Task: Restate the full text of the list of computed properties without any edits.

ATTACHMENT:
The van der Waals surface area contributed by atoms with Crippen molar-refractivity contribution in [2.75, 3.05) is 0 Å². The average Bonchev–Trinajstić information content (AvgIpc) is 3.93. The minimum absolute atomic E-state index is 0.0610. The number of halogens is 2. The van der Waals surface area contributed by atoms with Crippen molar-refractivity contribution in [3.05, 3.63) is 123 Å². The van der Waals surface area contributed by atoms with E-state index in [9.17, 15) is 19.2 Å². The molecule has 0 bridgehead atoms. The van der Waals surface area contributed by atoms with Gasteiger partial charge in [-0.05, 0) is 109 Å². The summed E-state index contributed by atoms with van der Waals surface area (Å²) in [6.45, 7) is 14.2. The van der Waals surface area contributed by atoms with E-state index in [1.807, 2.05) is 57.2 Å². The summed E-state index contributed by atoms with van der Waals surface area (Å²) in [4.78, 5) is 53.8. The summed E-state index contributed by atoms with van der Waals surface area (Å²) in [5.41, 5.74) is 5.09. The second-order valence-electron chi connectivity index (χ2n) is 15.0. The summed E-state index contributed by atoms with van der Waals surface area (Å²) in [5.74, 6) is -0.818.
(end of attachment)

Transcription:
The van der Waals surface area contributed by atoms with Crippen molar-refractivity contribution in [2.75, 3.05) is 0 Å². The average Bonchev–Trinajstić information content (AvgIpc) is 3.93. The minimum absolute atomic E-state index is 0.0610. The number of halogens is 2. The van der Waals surface area contributed by atoms with Crippen molar-refractivity contribution in [3.05, 3.63) is 123 Å². The van der Waals surface area contributed by atoms with E-state index in [9.17, 15) is 19.2 Å². The molecule has 0 bridgehead atoms. The van der Waals surface area contributed by atoms with Gasteiger partial charge in [-0.05, 0) is 109 Å². The summed E-state index contributed by atoms with van der Waals surface area (Å²) in [6.45, 7) is 14.2. The van der Waals surface area contributed by atoms with E-state index in [1.807, 2.05) is 57.2 Å². The summed E-state index contributed by atoms with van der Waals surface area (Å²) in [4.78, 5) is 53.8. The summed E-state index contributed by atoms with van der Waals surface area (Å²) in [5.41, 5.74) is 5.09. The second-order valence-electron chi connectivity index (χ2n) is 15.0. The summed E-state index contributed by atoms with van der Waals surface area (Å²) in [5.74, 6) is -0.818.